Numerical Control and Sat

Topics: Numerical control, Lathe, Better Pages: 9 (1765 words) Published: April 12, 2012
Sat & Co.: Market Orientation

Sat & Co.: Market Orientation
The company
• Machine tool: power-driven machine, not portable by hand when in operation, which worked metal by cutting, forming, physio-chemical machining or a combination of these techniques. Metal-cutting machines include lathes. Modern machine tools were controlled by computers and were referred to as CNC machine tools. Sat & Co. was producing small machine tools since the end of the 19th century Since 1966 Sat & Co. set-up the lathe machine tool division. In the early 1990s the company set-up the CNC division. Its products were continuousely improved and enhanced and the build quality was premium. The company was selling its products for over 100 years in over 100 countries.

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Sat & Co.: Market Orientation
The services
• The company was providing support and service to all its customers, irrespective of the geography. To ensure high quality service it held a significant number of spare parts in stock, ensuring that it dispatched over 90% of orders received before noon in the same working day. Furthermore, prior to selling a machine, the company's sales presonnel would evaluate the buyer's needs and even, if needed, offer financing packages. As a result of the product and service, the company acquired a good reputation for its quality of machines and services. It can be inferred that the company was market-oriented as it had market-led skills necessary to meet cutomer needs.

Sat & Co.: Market Orientation
The present situation
• From 1996 onwards the company saw a constant drop in sales in both the lathe and CNC divisions. The chairman, Sat Cartland, believed that one reason was because the company was focusing too much on technology to improve productivity and efficiency of the machines, adding constantly features that made the machines more expensive and more complicate to use. Sometimes these features were not useful at all to customers. Furthermore, the lathe division was not upgraded at all, the machines being very basic and not atracting customers. In early 2006 the company posted a loss of 50% of sales. The two business lines were struggling to produce at 50% of capacity. The management's team belief was that the company's sales were so low because it lacked a market orientation strategy and poor management of resources. John McGuire was hired as marketing director in order to implement the concept of market orientation.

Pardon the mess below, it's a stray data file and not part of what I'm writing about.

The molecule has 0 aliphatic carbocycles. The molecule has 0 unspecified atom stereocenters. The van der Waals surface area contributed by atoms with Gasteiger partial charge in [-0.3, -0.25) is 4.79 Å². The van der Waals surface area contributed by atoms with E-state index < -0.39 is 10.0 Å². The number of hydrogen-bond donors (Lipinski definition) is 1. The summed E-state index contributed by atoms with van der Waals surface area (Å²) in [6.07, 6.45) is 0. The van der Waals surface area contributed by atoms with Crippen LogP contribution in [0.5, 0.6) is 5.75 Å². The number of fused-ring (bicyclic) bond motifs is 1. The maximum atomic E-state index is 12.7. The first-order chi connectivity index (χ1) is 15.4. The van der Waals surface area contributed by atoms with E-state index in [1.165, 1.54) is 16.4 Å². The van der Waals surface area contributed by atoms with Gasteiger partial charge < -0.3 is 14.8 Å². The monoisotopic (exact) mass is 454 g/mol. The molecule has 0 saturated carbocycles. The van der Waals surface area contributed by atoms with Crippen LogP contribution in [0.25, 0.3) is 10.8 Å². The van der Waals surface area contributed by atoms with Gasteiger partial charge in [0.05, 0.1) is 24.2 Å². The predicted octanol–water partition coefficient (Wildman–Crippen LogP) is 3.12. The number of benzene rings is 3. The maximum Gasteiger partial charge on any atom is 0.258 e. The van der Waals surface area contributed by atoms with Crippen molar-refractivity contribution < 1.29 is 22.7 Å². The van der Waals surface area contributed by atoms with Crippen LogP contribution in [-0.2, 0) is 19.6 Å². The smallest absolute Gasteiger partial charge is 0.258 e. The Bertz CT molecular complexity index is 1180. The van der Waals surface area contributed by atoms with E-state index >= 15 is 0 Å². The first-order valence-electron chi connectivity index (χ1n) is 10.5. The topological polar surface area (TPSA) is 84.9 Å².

Sat & Co.: Market Orientation
The present situation
• The company sold internationally, the market being split between the U.S. (35%), the U.K. (25%), the rest of Europe (25%) and the rest of the world (15%). The Chairman wanted to expand the Indian and Chinese markets, taking advantage of the 10% annual growth rates of these economies. While he was sure that the product quality will overcome the price advantage of Indian and Chinese products, he was aware that the local producers had access to technology and capital, enabling them to catch-up in terms of quality. The growth in demand of machine tools was of 5% in 2009, with developing countries like India, China, Malaysia providing the majority of the estimated growth. Eastern European countries that just joined the E.U. were also seen as countries of high investment in upgrading existing factories. The U.K. was a mature market, the machine tool markets being highly cyclical. McGuire's job was to identify the problems and come up with his recommendations in order to turn around both divisions.

Sat & Co.: Market Orientation
McGuire's actions
• McGuire started by evaluating the sales records of the company and finding out that 65% of all engineering shops in the U.K. had at least one lathe machine manufactured by Sat & Co. He wanted to survey the end-users of the machines to find out if: • they had experienced any technical difficulties with the functioning of the machines • they...
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